felis_ultharus: The Pardoner from the Canterbury Tales (Default)
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As usual, poking my head up for a rare update.

The death of Jack has been the big unhappy event lately. I didn't know him well - I had the pleasure of working with him a handful of times briefly, and I really admired his work.

Jack Layton really was as nice in real life as he was on camera. He only saw me a handful of times across the years, but - in spite of the thousands he met - he always remembered me, and remembered I was bad with crowds. Four months before he was dead, he was checking up on me. Funny, isn't it?

They used to say that Robert Stanfield was the best prime minister Canada never had. That title's been officially ceded.

Other than that, my own life has been going quite well. I increased my writing input, and I'm prepping myself mentally for a massive send-out to pretty much any Canadian publishing house I think might accept. That'll likely happen in October.

I've had a social life lately, too. Most recently at [profile] jenjoou's wonderful party on Saturday.

A lot of friends have been going through bad times, but because my own life's been going well I think I've been able to be there for most of them.

Anyway, for today's review, The King Must Die by Mary Renault.

If you were looking for gay literature in the 1950s, you didn't have many options.

There were some very, very trashy paperback novels that justified themselves morally by killing or marrying off one of the gay men by the end. Astonishingly, these were sold in every drug store.

There were scientific treatises, most homophobic, a tiny number sympathetic.

And there was Mary Renault, a deeply closeted lesbian who wrote what were then considered hyperrealistic novels set in Ancient Greece. They were attempts to retell mythic or historical stories without the magic, divine intervention, or modern cultural mores getting in the way. And she used this pose of hyperrealism to let her get away with homosexuality in her novels, since she could argue she couldn't portray ancient Greece without it.

I picked one up at random. I apparently got the least-gay one. The King Must Die focuses on the myth of Theseus, and particularly on the minotaur and the labyrinth.

It is richly realistic, and an engaging story. She goes step-by-step through the story trying to find a naturalistic explanation for each event. She draws very heavily on the J.G Frazier/Margaret Murray version of history, which has been either discredited or at least severely complicated, depending on who you ask. When she was writing though, it was quite mainstream.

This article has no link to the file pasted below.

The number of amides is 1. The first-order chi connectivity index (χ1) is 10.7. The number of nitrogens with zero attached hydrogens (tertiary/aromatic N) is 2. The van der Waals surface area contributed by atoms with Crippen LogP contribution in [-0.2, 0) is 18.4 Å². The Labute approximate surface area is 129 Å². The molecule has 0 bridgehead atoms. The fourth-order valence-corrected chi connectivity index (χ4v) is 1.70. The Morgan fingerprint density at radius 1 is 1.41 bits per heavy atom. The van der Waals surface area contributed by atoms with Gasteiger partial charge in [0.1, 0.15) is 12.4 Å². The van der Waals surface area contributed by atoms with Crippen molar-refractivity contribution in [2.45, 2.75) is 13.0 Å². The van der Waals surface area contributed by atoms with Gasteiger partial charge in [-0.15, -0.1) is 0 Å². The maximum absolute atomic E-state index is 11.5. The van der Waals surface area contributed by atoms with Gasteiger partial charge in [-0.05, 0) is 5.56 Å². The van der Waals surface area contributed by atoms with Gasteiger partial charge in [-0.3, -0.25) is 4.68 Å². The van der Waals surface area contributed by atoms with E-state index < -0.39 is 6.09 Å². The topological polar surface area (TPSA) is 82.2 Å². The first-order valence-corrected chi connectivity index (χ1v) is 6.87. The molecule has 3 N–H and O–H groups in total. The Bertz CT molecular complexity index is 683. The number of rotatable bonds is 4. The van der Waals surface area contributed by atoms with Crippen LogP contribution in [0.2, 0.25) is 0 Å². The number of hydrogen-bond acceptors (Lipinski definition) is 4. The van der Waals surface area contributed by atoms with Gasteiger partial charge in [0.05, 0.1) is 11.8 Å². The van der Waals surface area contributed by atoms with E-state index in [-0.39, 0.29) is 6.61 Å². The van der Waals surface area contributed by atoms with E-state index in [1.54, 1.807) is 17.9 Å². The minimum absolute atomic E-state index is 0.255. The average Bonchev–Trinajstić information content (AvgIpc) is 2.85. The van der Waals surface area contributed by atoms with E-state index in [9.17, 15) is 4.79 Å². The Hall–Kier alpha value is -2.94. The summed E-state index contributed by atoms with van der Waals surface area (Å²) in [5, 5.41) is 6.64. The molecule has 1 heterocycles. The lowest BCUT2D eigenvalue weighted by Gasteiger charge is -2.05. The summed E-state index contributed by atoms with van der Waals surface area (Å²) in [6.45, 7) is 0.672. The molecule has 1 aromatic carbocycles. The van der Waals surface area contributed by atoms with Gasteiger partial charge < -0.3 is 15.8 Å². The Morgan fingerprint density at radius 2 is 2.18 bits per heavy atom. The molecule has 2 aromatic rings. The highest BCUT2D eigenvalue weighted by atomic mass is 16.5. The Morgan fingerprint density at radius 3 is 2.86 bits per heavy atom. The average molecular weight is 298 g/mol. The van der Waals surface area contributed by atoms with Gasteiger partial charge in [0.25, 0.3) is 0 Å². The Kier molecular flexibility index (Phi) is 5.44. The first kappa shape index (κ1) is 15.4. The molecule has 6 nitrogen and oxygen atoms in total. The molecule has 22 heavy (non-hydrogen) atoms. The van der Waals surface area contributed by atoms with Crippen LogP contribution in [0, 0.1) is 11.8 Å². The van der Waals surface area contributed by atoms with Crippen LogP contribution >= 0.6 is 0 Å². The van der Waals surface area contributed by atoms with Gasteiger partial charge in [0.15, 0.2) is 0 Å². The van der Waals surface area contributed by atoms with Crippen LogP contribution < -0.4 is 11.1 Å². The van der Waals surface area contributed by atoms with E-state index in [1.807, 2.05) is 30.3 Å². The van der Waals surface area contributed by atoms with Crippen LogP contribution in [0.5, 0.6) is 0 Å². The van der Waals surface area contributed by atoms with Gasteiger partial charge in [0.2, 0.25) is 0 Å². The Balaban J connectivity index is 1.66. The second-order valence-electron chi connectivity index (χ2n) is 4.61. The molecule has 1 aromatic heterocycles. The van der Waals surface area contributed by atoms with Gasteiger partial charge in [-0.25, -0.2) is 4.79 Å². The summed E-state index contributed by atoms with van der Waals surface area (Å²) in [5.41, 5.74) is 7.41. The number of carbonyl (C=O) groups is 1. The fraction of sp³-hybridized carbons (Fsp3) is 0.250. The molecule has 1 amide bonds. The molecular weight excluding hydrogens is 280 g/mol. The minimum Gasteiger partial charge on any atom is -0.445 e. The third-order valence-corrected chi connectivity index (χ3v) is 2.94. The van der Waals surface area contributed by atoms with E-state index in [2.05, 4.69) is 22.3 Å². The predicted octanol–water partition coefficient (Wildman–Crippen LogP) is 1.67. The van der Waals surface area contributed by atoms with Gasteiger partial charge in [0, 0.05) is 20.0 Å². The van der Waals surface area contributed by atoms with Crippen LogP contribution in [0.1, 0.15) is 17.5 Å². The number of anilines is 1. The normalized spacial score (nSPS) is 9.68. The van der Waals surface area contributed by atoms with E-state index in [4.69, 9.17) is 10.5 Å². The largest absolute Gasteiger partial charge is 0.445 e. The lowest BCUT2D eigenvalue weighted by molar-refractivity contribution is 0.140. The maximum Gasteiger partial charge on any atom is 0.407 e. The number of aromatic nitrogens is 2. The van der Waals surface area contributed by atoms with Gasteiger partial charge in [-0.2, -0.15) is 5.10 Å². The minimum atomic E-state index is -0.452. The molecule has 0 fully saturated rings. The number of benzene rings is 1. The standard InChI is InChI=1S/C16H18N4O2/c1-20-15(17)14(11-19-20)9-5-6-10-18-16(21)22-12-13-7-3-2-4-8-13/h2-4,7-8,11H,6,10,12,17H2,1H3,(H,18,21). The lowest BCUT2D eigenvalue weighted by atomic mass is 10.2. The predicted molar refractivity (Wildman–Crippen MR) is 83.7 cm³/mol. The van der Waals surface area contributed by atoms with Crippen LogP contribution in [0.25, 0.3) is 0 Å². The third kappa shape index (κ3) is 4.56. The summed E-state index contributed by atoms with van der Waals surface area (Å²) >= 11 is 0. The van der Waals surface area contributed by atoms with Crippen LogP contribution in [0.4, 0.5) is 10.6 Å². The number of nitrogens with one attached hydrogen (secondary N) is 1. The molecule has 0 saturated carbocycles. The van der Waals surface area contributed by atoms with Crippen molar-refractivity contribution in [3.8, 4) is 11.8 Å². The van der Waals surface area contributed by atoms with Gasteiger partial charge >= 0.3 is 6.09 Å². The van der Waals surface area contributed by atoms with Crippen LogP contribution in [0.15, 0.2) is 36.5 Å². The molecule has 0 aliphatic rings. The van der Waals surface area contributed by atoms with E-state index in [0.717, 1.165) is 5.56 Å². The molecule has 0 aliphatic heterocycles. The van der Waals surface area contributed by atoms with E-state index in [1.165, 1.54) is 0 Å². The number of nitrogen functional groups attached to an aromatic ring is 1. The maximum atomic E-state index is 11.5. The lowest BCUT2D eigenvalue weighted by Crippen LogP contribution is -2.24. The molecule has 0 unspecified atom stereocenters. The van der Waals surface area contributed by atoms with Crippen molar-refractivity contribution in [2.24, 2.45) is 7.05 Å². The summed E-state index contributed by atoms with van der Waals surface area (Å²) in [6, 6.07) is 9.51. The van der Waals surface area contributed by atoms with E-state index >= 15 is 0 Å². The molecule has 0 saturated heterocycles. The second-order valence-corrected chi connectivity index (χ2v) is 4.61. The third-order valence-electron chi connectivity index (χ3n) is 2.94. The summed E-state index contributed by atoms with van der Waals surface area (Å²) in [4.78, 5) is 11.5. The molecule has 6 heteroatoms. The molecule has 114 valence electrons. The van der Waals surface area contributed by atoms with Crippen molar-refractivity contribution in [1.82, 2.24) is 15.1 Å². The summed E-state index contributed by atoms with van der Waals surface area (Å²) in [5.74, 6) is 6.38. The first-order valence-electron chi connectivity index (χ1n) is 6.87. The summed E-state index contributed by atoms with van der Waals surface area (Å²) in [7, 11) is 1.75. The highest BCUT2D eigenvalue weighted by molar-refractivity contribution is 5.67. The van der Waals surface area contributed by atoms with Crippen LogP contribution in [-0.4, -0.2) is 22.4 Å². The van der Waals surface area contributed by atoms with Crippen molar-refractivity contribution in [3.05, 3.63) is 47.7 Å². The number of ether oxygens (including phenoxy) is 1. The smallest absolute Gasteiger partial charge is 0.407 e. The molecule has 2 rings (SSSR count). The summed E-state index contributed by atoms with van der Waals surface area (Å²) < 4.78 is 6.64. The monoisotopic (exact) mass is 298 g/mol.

So the novel takes place at that moment when stone-age, earth-focused, goddess cults that sacrificed their kings each year are losing ground to iron-age, sky-god cults with token sacrifices. Theseus is the son of one earth-priestess, and is married to another when he is chosen as the king to die at the end of the year. He breaks the old ritual.

He soon finds himself being prepared to become another human sacrifice on the island of Crete. The minotaur is replaced by an actual bull, and the Minoans now train foreign prisoners as bullfighters having replaced their sacrifice of kings with a kind of bullfighting-to-the-death. There he works to bring a final end to the sacrifice-ritual a second time.

The prose is beautiful and clear and perfectly fluid. The structure is awkward sometimes, but only because she's trying to follow the contours of the original Theseus legend, and wants to hit each event like she's passing Stations of the Cross. I have no complaints about her style, though her prose does sometimes blush purple when she writes about romance. She's much more comfortable on the battlefield.

As for content, well the story is engaging and exciting and a fun read. And I was pleased that for her least-gay novel, it's definitely there around the edges. Theseus is a bit of a homophobe, but as his homophobia almost gets him killed at one point, it's not portrayed as a good thing. He's unreliable on this point.

What struck me on the negative end is that for a woman who liked women, Mary Renault really didn't seem to like women much.

There are some sympathetic women here. They're not nonexistent. Ariadne is pretty decent for writing. And there's a lesbian bull-fighter named Thalestris who's also a well-crafted though minor character - the only significant lesbian character, and she's well-written.

But most women in her world are petty, evil, shallow, and scheming. And more tellingly, any region run as a matriarchy is also a nightmare, to be civilized by patriarchy. Women simply can't run things in her world - they only work well as followers. It's also not something that could be explained by arguing for Theseus as unreliable, which he sometimes is.

I tend to give things leeway if they're old. Otherwise I'd be confined to only enjoying things written post-1970, and I hope future ages cut our era the same slack. Sadly, she seems to have imbibed the values of her era perfectly well where women are concerned.

If you can hold your nose for that, the book is well worth reading. It's especially a pleasure for mythology geeks - and for anyone interested in old but sympathetic writing about gay men.

In the Old Days, Renault was a writer gay people recommended to one another. Her books were easy to find and some of the only things around. If the The King Must Die is any indication, they hold up quite well in spite of the one caveat above.
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felis_ultharus: The Pardoner from the Canterbury Tales (Default)
felis_ultharus

September 2011

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